In the film industry’s fast-changing response to the coronavirus that’s now affected the entire planet, the decision by United Artists, Universal, and EON to shift “No Time to Die” to November from its April 10 domestic release date is the biggest news so far. And it won’t likely be alone. As always, the fates of distributors and theaters are intertwined. But even as all parties suffer losses, the impacts could be different.
“No Time to Die” producers announced a delay for their latest James Bond movie, which could cause major headaches for exhibitors who might find it difficult to fill the gaps. Disney has reconfirmed it is going forward with “Mulan” (domestic March 27, timed for maximum impact around school vacations and Easter), despite the complete closure of the China market during the crisis.
If any film was going to move, it was “No Time to Die.” The traditional Bond release pattern, which goes back decades, is to treat the film as an international event with simultaneous launches. April also placed “No Time to Die” outside the usual late-year, holiday, or summer playtimes that films of this size and scope generally prefer. Moving it to November is a return to normal, not a case of punting into the great unknown.
However, coronavirus is itself a great unknown, and there are many more studio blockbusters that could be affected. Top films are dependent on foreign results, and parallel releases are the norm.
In the U.S., so far it has been business as usual. When it comes to going to work, school, sporting events, shopping, church, and, yes, movies, the public doesn’t seem to be changing its behavior. In fact, with the potential of curtailing travel, it’s possible that outside activities near one’s home might see a short-term boost.
Elsewhere, the impact is already being felt. China, of course, has shut down cinemas for more than a month, upending a slew of local-holiday releases at what is usually the biggest time of its year. France, somewhat harder hit than the U.S. so far (for being much closer to the epicenter of northern Italy), has postponed at least two major March releases, “Miss” and “Bronx.” South Korea has seen the suspension of both major domestic and foreign titles. Japan is similar.
Before Disney’s “Mulan,” Paramount has “A Quiet Place Part II.” John Krasinski’s sequel to his 2018 sleeper ($188 million domestic/$341 million worldwide) opens in most territories the week of March 20. It is not a pricey film (the original was $17 million), but it has a strong profit potential and could be Paramount’s second big hit for early 2020: That’s a date the studio wants to keep. Assuming it still goes out as scheduled, it could be a test for the viability of staying the course.
As of now, the horror sequel is still set for France; Italy is now mid-April. And that might be where it stays. There is less risk involved, and its imminent date makes a shift more difficult — a factor that might argue for any studio filmgoing holds.
It gets dicier for the $200 million+ “Mulan.” Disney already has lost three top Asian territories for its planned worldwide release in late March, and its carefully planned global marketing would be tough to postpone.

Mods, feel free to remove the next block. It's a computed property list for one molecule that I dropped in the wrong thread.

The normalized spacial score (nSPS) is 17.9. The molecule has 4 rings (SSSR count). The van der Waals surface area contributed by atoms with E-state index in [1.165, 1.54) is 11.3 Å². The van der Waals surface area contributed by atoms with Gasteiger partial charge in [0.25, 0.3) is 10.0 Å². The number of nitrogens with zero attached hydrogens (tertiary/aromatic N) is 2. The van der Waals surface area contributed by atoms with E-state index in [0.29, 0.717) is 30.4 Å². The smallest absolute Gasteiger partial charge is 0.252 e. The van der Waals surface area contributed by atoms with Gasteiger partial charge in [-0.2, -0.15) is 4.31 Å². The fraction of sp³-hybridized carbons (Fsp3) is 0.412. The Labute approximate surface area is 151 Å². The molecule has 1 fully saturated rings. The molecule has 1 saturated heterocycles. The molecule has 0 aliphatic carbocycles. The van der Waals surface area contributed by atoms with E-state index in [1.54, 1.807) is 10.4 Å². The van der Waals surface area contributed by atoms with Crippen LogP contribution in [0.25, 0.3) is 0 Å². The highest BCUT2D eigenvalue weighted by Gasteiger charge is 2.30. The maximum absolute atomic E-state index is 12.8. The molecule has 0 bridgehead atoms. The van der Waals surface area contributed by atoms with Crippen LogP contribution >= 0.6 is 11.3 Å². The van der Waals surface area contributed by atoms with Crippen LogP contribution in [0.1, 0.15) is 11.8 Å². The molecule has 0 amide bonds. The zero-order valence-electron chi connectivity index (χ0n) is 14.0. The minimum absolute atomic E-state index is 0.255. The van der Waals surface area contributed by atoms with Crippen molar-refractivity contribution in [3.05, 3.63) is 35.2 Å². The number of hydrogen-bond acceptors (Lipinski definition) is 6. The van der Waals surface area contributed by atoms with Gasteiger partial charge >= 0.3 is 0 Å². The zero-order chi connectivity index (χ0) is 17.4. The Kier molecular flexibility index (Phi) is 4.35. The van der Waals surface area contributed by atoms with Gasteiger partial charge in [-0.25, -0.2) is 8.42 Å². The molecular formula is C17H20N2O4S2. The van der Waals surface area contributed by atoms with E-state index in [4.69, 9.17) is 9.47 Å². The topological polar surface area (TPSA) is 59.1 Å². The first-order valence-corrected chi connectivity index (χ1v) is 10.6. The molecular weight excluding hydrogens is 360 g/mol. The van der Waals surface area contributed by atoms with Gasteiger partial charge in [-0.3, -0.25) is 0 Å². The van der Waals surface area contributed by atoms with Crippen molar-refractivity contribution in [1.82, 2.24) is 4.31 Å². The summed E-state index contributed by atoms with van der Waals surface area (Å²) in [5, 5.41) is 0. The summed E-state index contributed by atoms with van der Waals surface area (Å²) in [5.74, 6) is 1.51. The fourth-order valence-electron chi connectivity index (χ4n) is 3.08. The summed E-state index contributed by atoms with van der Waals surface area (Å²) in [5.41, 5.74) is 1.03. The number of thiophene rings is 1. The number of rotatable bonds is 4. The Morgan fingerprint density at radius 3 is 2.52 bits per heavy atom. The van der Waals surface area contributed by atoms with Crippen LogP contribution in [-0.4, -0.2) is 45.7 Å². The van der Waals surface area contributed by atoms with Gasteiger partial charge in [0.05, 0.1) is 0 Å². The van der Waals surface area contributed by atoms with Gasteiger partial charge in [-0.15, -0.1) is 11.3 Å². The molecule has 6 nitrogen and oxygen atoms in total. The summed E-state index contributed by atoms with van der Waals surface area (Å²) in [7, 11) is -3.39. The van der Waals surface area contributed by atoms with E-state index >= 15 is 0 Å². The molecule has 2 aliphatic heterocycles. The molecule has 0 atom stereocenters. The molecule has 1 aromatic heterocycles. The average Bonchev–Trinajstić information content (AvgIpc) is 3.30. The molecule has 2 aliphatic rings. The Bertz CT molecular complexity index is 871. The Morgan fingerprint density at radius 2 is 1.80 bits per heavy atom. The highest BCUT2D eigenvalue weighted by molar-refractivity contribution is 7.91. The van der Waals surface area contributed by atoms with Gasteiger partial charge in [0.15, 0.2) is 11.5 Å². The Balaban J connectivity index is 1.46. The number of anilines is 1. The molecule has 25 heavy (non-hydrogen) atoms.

But if theaters close in more places, postponing the release on a case-by-case basis could make sense. With some of its strongest dates most at risk, the temptation to do so might be stronger.
On the other hand: If top titles drop out, that could create opportunity for those that remain. Within hours of the Bond announcement, Universal moved DreamWorks Animation’s “Trolls World Tour” up a week to April 10 worldwide.
Independent and specialized companies face a different challenge. They are largely dependent on domestic exhibition, and they are more vulnerable; some would sustain major losses if forced to pivot on marketing and theater bookings. However, they also could take advantage of more openings and demand for their films (that is, presuming theaters stay open).
But what about the theaters? A studio can delay an opening. But when that happens, exhibitors are left with barren shelf space and with losses that may be impossible to recoup.
The best short-term gauge as to how theaters will handle this is seen in Seattle, the site of several deaths and a higher number of virus cases. All national chains as well as independent theaters operate there and remain open, with no sign of pressure to shut down.
They aren’t oblivious to the threat. Exhibitor trade group NATO (which represent top chains and many other theaters, but provides information to all) put out a list of suggestions that emphasized employee issues (legal as well as heath and hygiene concerns), familiarity with local guidelines, and financial preparation.
In the meantime, they are at the mercy of their suppliers. Yes, top movies would come back. But it could start a domino effect of other dates changing, or top titles going head to head cutting into each other.
Unless an expanded outbreak occurs in some areas, figure that theaters will hold on, playing what they can. This weekend featured two outside-the-box titles in the box-office top 10 (Manga adaptation “My Hero Academia: Heroes Rising” and “Impractical Jokers”); these could offer an example of how alternatives could fill some of the gaps.
Ultimately, so much is out of their hands. The reality is that there is little they can do but react.